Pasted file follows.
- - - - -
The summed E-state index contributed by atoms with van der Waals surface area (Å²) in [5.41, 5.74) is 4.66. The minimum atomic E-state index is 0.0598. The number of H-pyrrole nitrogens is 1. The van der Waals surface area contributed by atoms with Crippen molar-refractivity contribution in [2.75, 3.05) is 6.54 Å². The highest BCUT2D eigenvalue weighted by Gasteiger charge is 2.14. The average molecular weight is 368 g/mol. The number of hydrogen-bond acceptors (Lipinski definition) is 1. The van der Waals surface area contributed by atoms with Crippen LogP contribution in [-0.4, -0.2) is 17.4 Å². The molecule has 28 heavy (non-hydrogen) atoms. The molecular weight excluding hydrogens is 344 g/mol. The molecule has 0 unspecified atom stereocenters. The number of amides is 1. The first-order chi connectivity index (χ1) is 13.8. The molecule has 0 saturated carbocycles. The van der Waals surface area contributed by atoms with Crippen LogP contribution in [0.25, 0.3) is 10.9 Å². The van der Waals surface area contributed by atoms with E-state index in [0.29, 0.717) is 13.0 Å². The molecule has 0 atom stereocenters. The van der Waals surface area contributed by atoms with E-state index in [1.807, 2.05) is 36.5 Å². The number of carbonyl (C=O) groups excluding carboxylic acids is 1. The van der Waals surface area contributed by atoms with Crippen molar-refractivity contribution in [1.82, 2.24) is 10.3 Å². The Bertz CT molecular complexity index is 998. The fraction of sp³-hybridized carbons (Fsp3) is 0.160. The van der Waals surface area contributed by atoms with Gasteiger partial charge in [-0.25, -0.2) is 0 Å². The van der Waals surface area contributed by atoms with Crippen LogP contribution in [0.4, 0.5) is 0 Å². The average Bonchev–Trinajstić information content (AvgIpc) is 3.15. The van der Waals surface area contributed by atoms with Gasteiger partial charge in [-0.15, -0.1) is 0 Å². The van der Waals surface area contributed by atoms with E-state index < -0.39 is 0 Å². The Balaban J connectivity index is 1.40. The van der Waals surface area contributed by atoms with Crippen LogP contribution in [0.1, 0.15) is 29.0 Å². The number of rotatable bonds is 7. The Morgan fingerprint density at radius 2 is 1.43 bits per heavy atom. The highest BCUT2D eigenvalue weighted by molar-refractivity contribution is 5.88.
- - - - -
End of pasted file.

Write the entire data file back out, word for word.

The summed E-state index contributed by atoms with van der Waals surface area (Å²) in [5.41, 5.74) is 4.66. The minimum atomic E-state index is 0.0598. The number of H-pyrrole nitrogens is 1. The van der Waals surface area contributed by atoms with Crippen molar-refractivity contribution in [2.75, 3.05) is 6.54 Å². The highest BCUT2D eigenvalue weighted by Gasteiger charge is 2.14. The average molecular weight is 368 g/mol. The number of hydrogen-bond acceptors (Lipinski definition) is 1. The van der Waals surface area contributed by atoms with Crippen LogP contribution in [-0.4, -0.2) is 17.4 Å². The molecule has 28 heavy (non-hydrogen) atoms. The molecular weight excluding hydrogens is 344 g/mol. The molecule has 0 unspecified atom stereocenters. The number of amides is 1. The first-order chi connectivity index (χ1) is 13.8. The molecule has 0 saturated carbocycles. The van der Waals surface area contributed by atoms with Crippen LogP contribution in [0.25, 0.3) is 10.9 Å². The van der Waals surface area contributed by atoms with E-state index in [0.29, 0.717) is 13.0 Å². The molecule has 0 atom stereocenters. The van der Waals surface area contributed by atoms with E-state index in [1.807, 2.05) is 36.5 Å². The number of carbonyl (C=O) groups excluding carboxylic acids is 1. The van der Waals surface area contributed by atoms with Crippen molar-refractivity contribution in [1.82, 2.24) is 10.3 Å². The Bertz CT molecular complexity index is 998. The fraction of sp³-hybridized carbons (Fsp3) is 0.160. The van der Waals surface area contributed by atoms with Gasteiger partial charge in [-0.25, -0.2) is 0 Å². The van der Waals surface area contributed by atoms with Crippen LogP contribution in [0.4, 0.5) is 0 Å². The average Bonchev–Trinajstić information content (AvgIpc) is 3.15. The van der Waals surface area contributed by atoms with Gasteiger partial charge in [-0.15, -0.1) is 0 Å². The van der Waals surface area contributed by atoms with E-state index < -0.39 is 0 Å². The Balaban J connectivity index is 1.40. The van der Waals surface area contributed by atoms with Crippen LogP contribution in [0.1, 0.15) is 29.0 Å². The number of rotatable bonds is 7. The Morgan fingerprint density at radius 2 is 1.43 bits per heavy atom. The highest BCUT2D eigenvalue weighted by molar-refractivity contribution is 5.88.